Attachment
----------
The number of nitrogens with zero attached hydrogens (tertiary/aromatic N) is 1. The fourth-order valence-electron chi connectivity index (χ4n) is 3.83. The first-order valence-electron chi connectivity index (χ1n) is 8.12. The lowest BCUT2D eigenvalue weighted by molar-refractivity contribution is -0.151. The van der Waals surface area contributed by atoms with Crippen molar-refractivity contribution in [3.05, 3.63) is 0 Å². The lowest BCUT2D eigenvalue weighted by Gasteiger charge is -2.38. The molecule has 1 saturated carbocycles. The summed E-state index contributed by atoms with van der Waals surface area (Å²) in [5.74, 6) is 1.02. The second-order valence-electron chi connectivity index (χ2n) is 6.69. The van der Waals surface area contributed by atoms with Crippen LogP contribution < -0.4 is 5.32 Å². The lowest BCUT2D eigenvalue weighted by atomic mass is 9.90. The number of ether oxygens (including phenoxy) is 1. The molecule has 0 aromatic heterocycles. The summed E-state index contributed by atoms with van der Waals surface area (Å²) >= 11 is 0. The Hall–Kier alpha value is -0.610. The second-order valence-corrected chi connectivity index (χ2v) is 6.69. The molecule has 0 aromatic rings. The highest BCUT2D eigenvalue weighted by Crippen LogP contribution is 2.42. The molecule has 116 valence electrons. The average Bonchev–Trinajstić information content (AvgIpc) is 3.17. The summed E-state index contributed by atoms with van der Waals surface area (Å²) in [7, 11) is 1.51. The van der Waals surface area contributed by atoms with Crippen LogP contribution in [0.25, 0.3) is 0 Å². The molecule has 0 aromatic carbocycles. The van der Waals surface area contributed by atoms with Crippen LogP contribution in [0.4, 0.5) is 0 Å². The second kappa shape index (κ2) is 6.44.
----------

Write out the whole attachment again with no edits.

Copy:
The number of nitrogens with zero attached hydrogens (tertiary/aromatic N) is 1. The fourth-order valence-electron chi connectivity index (χ4n) is 3.83. The first-order valence-electron chi connectivity index (χ1n) is 8.12. The lowest BCUT2D eigenvalue weighted by molar-refractivity contribution is -0.151. The van der Waals surface area contributed by atoms with Crippen molar-refractivity contribution in [3.05, 3.63) is 0 Å². The lowest BCUT2D eigenvalue weighted by Gasteiger charge is -2.38. The molecule has 1 saturated carbocycles. The summed E-state index contributed by atoms with van der Waals surface area (Å²) in [5.74, 6) is 1.02. The second-order valence-electron chi connectivity index (χ2n) is 6.69. The van der Waals surface area contributed by atoms with Crippen LogP contribution < -0.4 is 5.32 Å². The lowest BCUT2D eigenvalue weighted by atomic mass is 9.90. The number of ether oxygens (including phenoxy) is 1. The molecule has 0 aromatic heterocycles. The summed E-state index contributed by atoms with van der Waals surface area (Å²) >= 11 is 0. The Hall–Kier alpha value is -0.610. The second-order valence-corrected chi connectivity index (χ2v) is 6.69. The molecule has 0 aromatic rings. The highest BCUT2D eigenvalue weighted by Crippen LogP contribution is 2.42. The molecule has 116 valence electrons. The average Bonchev–Trinajstić information content (AvgIpc) is 3.17. The summed E-state index contributed by atoms with van der Waals surface area (Å²) in [7, 11) is 1.51. The van der Waals surface area contributed by atoms with Crippen LogP contribution in [0.25, 0.3) is 0 Å². The molecule has 0 aromatic carbocycles. The van der Waals surface area contributed by atoms with Crippen LogP contribution in [0.4, 0.5) is 0 Å². The second kappa shape index (κ2) is 6.44.